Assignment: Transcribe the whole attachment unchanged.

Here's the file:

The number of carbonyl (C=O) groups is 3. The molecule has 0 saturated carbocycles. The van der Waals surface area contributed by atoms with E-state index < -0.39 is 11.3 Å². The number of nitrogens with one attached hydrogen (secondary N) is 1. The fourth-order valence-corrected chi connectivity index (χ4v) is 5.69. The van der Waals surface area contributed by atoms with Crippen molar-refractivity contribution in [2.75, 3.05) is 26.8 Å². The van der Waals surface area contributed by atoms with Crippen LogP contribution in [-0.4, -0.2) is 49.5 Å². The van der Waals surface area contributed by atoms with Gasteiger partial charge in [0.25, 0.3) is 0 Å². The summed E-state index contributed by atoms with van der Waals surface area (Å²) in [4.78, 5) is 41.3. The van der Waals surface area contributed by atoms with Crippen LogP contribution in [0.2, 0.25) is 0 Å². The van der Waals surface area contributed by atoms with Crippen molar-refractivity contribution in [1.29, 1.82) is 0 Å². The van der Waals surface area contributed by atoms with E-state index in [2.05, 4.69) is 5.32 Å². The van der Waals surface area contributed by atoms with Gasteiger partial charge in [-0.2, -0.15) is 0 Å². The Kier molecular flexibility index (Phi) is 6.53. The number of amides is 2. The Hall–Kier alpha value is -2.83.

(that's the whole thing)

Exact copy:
The number of carbonyl (C=O) groups is 3. The molecule has 0 saturated carbocycles. The van der Waals surface area contributed by atoms with E-state index < -0.39 is 11.3 Å². The number of nitrogens with one attached hydrogen (secondary N) is 1. The fourth-order valence-corrected chi connectivity index (χ4v) is 5.69. The van der Waals surface area contributed by atoms with Crippen molar-refractivity contribution in [2.75, 3.05) is 26.8 Å². The van der Waals surface area contributed by atoms with Crippen LogP contribution in [-0.4, -0.2) is 49.5 Å². The van der Waals surface area contributed by atoms with Gasteiger partial charge in [0.25, 0.3) is 0 Å². The summed E-state index contributed by atoms with van der Waals surface area (Å²) in [4.78, 5) is 41.3. The van der Waals surface area contributed by atoms with Crippen LogP contribution in [0.2, 0.25) is 0 Å². The van der Waals surface area contributed by atoms with Crippen molar-refractivity contribution in [1.29, 1.82) is 0 Å². The van der Waals surface area contributed by atoms with E-state index in [2.05, 4.69) is 5.32 Å². The van der Waals surface area contributed by atoms with Gasteiger partial charge in [-0.2, -0.15) is 0 Å². The Kier molecular flexibility index (Phi) is 6.53. The number of amides is 2. The Hall–Kier alpha value is -2.83.